This section is from the book "British Wild Flowers - In Their Natural Haunts Vol5-6", by A. R. Horwood. Also available from Amazon: A British Wild Flowers In Their Natural Haunts.
Amongst British wild plants some genera are more liable to hybridize than others. Exactly which are species and which are hybrids, indeed, is not certainly known. Willow hybrids are generally fertile, and have been universally accepted as such. Many so-called species of Mentha are sterile hybrids, and are largely reproduced by suckers. It is also not clear whether some genera do not include some hybrids that are usually sterile and others that are fertile. Formerly hybrid varieties were held to be fertile, hybrid species sterile, but this view needs some modification to-day.
Amongst British genera hybrids occur, e.g. in Ranunculus, Papaver, Cardamine, Helianthemum, Viola, Silene, Lychnis, Hypericum, Medicago, Rubus, Geum, Rosa, Drosera, Epilobium, Galium, Erigeron, Senecio, Carduus, Hieracium, Vaccinium, Erica, Limonium, Primula, Gentiana, Pulmonaria, Verbascum, Linaria, Euphrasia, Mentha, La?nium, Polygonum, Rumex, Daphne, Betula, Ulmus, Quercus, Salix, Populus, Orchis, Ophrys, /uncus, Potamogeton, Scirpus, Carex, Alopecurus, Poa, Festuca, Lolium, Agropyron.
One of the greatest cruxes the beginner has to face in studying British plants is how to name his specimens. Identification, in a word, is a great bugbear to many a young student. As a matter of fact, a good deal of preliminary botanical work is required before identification should be attempted. Unfortunately this is hardly realized by nine out of ten whose ambition it is to acquire a knowledge of the British Flora. Consequently the accomplishment of this ideal spreads itself over a far longer period than if a solid basis of botanical knowledge had been gained beforehand. Probably very few British botanists have been able to acquire an intimate knowledge of the flora without a ten years' acquaintance with plants in the field - or otherwise. But this fact should not deter anyone.
It seems to the author that the following plan of study is essential to a proper knowledge of British plants, though there is no royal road to success, and what applies in one case may not in another.
In the first place, every aspiring systematic botanist should make himself master of a general knowledge of botany. For this purpose he can attend classes or receive help from a special tutor in the subject. Except in a science course, either at school or college, botany is not taught; and the grown-up person who would be a botanist, especially if resident in the country, is somewhat at a disadvantage. For unaided study the only method is to obtain the best textbooks, and to follow out the work gradually, doing as much practical work as possible, and experimenting as often as the call arises.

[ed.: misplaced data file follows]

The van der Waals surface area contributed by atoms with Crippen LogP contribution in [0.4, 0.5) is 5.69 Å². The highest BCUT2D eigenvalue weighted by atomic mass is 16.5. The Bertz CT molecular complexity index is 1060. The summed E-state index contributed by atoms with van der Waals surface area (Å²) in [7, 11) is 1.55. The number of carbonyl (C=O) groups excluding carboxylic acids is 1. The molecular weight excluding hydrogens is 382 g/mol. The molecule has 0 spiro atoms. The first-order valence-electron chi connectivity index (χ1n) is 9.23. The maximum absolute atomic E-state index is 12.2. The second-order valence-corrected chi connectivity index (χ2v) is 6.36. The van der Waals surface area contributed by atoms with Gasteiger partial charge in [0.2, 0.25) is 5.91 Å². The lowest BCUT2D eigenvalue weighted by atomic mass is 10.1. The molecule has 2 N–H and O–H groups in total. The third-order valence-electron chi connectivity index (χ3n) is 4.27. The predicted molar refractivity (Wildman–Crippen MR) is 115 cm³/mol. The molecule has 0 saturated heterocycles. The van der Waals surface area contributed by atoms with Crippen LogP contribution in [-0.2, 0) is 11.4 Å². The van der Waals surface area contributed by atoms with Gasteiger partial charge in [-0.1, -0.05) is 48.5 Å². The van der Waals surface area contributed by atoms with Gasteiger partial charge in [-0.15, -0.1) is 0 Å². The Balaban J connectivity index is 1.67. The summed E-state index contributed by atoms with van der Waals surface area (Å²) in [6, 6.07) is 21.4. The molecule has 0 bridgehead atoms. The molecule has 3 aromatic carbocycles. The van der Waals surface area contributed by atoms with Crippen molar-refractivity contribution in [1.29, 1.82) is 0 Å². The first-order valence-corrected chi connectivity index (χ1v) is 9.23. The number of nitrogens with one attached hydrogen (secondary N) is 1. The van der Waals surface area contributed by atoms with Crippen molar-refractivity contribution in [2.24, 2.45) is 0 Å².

An elementary textbook may be chosen to begin with, such as Evans's Botany for Beginners. Botany is divided into:
Morphology, the study of form and structure of organs (which includes anatomy, dealing with gross, and histology, dealing with minute structure).
Physiology, dealing with the function of organs and their relation to form and structure; and especially with the activities of the plant, such as nutrition, movement, growth, and reproduction.
Classification (taxonomy, systematic botany), or the study of the relationship of plants, their arrangement or order.
Other branches are Ecology, the study of the habitat of the plant and its life-history; geographical economic botany, diseases of plants, etc.x
As a matter of fact, a special knowledge of morphology is required. Each set of main organs should be carefully studied as root, stem, leaves, flowers, fruit, and seeds, especially the last three. The terms applied to the different types of each should be learnt by means of actual examples or specimens where possible. The relation of one part to the other should be studied, also the order of development, mode of insertion, cohesion, etc.
Floral structure is perhaps the most important, and with this study should be combined some knowlege of the physiology of pollination and fertilization, and in the case of fruits and seeds of maturation, in order properly to understand the form of the flower, and the nature of the ovule and its structure, and development, as also that of the seed. For upon the character of flower, fruit, and seed the most important distinctions applied in classification, whether of orders, genera, or species, are based.
Supplementary to the foregoing, but really part of their subject-matter, is the study of a glossary or the terminology used in botany for the description of parts, whether in general or as applied to special parts. No glossary should be learnt or terminology acquired, however, without comparison between the terms employed and the parts they define in actual specimens if it is possible to obtain them. When the mysteries of botanical terminology have been overcome, an attempt may then be made to describe plants on an approved plan.
1 For more advanced textbooks, see Bibliography.
For this purpose the knowledge already acquired as to the parts of a plant will be of the greatest value. For a description must be framed upon a systematic plan, and the different parts should be described in the order of their development. The main heads should be: Habit, root, stem, leaves, inflorescence, bracts, flowers, calyx, corolla, andrcecium, gynascium, ovules, followed by a floral formula and diagram. (See post.)
The following is an example: Habit. - Erect, perennial, herbaceous, rosette plant
Stem - Aerial stem a scape, leafless.
Radical, in whorl, simple, inversely ovate to spoon-shaped, stalked, fleshy, blunt, midrib broad, no stipules.
In 1-2 series, herbaceous, green, blunt, tipped with black, in an involucre.
Incomplete, perfect; actinomorphic, tubular in disk florets; incomplete, imperfect, zygomorphic; ligulate in ray florets.